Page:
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Special Education
Technology Center

Inclusive Insights & Access Tips
Issue 6 | Mar 2024 

Key Guidance on Assistive Technology Myths and Facts

In January, the Office of Special Education Programs and the
Office of Education Technology issued important guidance on
Assistive Technology (AT) devices and services through a
Dear Colleague Letter and a document addressing “Myths
and Facts Surrounding AT Devices and Services.”
resources aim to benefit a diverse audience, including
parents, early service providers, special educators, general
educators, related service providers, school and district
administrators, technology specialists and directors, as well
as employees at state lead agencies and educational agencies. The purpose of these documents is to enhance comprehension of AT requirements, dispel prevalent myths associated with AT, and furnish examples illustrating the use of AT devices and services.
To provide further insight, SETC created explanatory videos including: Myth and Fact #5 regarding how children acquire proficiency using AT devices, and Myth and Fact #8 concerning state testing. (For further reference on state testing, watch 2024 Updates on Accommodations and Language Supports and this Quick Demo of ALS, Text-to-Speech, and Word Prediction on WA State Testing.) Washington State, recognized for its leadership in AT, is actively supporting educators and students by challenging the myths featured in this recent guidance. Discover notable highlights of the ongoing initiatives and resources available in Washington State below.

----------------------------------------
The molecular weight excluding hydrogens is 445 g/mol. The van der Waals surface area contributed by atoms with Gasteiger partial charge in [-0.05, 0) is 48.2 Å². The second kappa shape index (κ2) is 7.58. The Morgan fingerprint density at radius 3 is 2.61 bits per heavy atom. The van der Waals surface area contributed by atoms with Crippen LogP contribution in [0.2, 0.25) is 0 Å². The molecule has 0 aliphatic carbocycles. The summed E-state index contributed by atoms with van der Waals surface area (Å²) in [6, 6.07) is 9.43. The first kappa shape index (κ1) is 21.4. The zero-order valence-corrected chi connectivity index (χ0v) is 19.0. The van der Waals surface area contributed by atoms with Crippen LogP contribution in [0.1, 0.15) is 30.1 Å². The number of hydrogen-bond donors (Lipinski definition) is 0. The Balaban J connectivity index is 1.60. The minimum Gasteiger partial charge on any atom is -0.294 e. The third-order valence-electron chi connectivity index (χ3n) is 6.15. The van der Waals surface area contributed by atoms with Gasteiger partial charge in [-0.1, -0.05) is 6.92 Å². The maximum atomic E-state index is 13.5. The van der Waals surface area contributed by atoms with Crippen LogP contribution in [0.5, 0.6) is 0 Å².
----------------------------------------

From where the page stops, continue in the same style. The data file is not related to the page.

Inclusive Reading Options

Looking for technical assistance and support? The Special Education Technology Center (SETC) provides Technical Assistance focused on AT and AAC devices and services, as well as processes to build the capacity of IEP teams to consider, assess, and implement AT. Also, WA State School for the Blind (WSSB) Outreach Access Services provides TA specific to AT required for low vision or blind learners to access and express learning.

Statewide AT Lending Libraries

Washington State has two libraries specifically to support technology trials with students and educator professional development. The University of WA hosts the WA Assistive Technology Act Program’s Device Lending Library, and Central WA University hosts the Special Education Technology AT Lending Library. In addition, the Ogden Resource Center supports and advocates for the educational needs of students who are blind or low vision.


The Burlington-Edison School District champions inclusivity by providing accessible technology to ALL students. This commitment to accessibility not only supports those with specific requirements, but also enhances the educational experience for everyone. In this 2-minute video clip, Katie Dorr, from the Educational Technology and Innovation & Teaching and Learning department, explains how they make curriculum material accessible.
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